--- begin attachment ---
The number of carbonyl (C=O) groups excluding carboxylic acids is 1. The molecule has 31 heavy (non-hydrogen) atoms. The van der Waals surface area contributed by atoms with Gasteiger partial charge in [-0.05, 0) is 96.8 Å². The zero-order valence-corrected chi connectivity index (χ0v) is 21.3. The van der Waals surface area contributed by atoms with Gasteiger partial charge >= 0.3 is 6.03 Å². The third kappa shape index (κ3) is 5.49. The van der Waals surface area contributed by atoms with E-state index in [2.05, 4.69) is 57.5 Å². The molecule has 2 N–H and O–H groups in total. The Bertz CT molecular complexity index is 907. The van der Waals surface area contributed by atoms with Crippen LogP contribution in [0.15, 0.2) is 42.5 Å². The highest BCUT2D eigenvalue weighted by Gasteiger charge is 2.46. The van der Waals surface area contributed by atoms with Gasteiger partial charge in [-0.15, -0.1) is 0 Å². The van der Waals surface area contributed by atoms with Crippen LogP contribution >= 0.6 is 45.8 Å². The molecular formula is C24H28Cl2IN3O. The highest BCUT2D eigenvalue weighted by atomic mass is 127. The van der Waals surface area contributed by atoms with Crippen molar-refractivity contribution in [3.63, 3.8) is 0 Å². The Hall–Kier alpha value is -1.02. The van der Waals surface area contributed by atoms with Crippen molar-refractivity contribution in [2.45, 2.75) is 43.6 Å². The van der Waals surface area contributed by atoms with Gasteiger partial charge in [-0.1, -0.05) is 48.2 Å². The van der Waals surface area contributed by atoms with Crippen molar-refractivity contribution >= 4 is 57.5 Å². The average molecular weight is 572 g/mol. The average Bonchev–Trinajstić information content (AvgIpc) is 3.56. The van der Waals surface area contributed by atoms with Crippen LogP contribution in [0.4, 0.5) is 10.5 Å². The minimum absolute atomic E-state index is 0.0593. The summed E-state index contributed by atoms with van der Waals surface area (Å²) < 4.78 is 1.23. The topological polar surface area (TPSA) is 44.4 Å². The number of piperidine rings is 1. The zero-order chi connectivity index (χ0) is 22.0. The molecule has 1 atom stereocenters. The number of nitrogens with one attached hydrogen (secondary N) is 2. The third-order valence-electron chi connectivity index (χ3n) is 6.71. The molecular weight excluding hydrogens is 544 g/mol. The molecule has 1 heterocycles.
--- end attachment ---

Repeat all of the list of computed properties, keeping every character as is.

The number of carbonyl (C=O) groups excluding carboxylic acids is 1. The molecule has 31 heavy (non-hydrogen) atoms. The van der Waals surface area contributed by atoms with Gasteiger partial charge in [-0.05, 0) is 96.8 Å². The zero-order valence-corrected chi connectivity index (χ0v) is 21.3. The van der Waals surface area contributed by atoms with Gasteiger partial charge >= 0.3 is 6.03 Å². The third kappa shape index (κ3) is 5.49. The van der Waals surface area contributed by atoms with E-state index in [2.05, 4.69) is 57.5 Å². The molecule has 2 N–H and O–H groups in total. The Bertz CT molecular complexity index is 907. The van der Waals surface area contributed by atoms with Crippen LogP contribution in [0.15, 0.2) is 42.5 Å². The highest BCUT2D eigenvalue weighted by Gasteiger charge is 2.46. The van der Waals surface area contributed by atoms with Gasteiger partial charge in [-0.15, -0.1) is 0 Å². The van der Waals surface area contributed by atoms with Crippen LogP contribution >= 0.6 is 45.8 Å². The molecular formula is C24H28Cl2IN3O. The highest BCUT2D eigenvalue weighted by atomic mass is 127. The van der Waals surface area contributed by atoms with Crippen molar-refractivity contribution in [3.63, 3.8) is 0 Å². The Hall–Kier alpha value is -1.02. The van der Waals surface area contributed by atoms with Crippen molar-refractivity contribution in [2.45, 2.75) is 43.6 Å². The van der Waals surface area contributed by atoms with Gasteiger partial charge in [-0.1, -0.05) is 48.2 Å². The van der Waals surface area contributed by atoms with Crippen molar-refractivity contribution >= 4 is 57.5 Å². The average molecular weight is 572 g/mol. The average Bonchev–Trinajstić information content (AvgIpc) is 3.56. The van der Waals surface area contributed by atoms with Crippen LogP contribution in [0.4, 0.5) is 10.5 Å². The minimum absolute atomic E-state index is 0.0593. The summed E-state index contributed by atoms with van der Waals surface area (Å²) < 4.78 is 1.23. The topological polar surface area (TPSA) is 44.4 Å². The number of piperidine rings is 1. The zero-order chi connectivity index (χ0) is 22.0. The molecule has 1 atom stereocenters. The number of nitrogens with one attached hydrogen (secondary N) is 2. The third-order valence-electron chi connectivity index (χ3n) is 6.71. The molecular weight excluding hydrogens is 544 g/mol. The molecule has 1 heterocycles.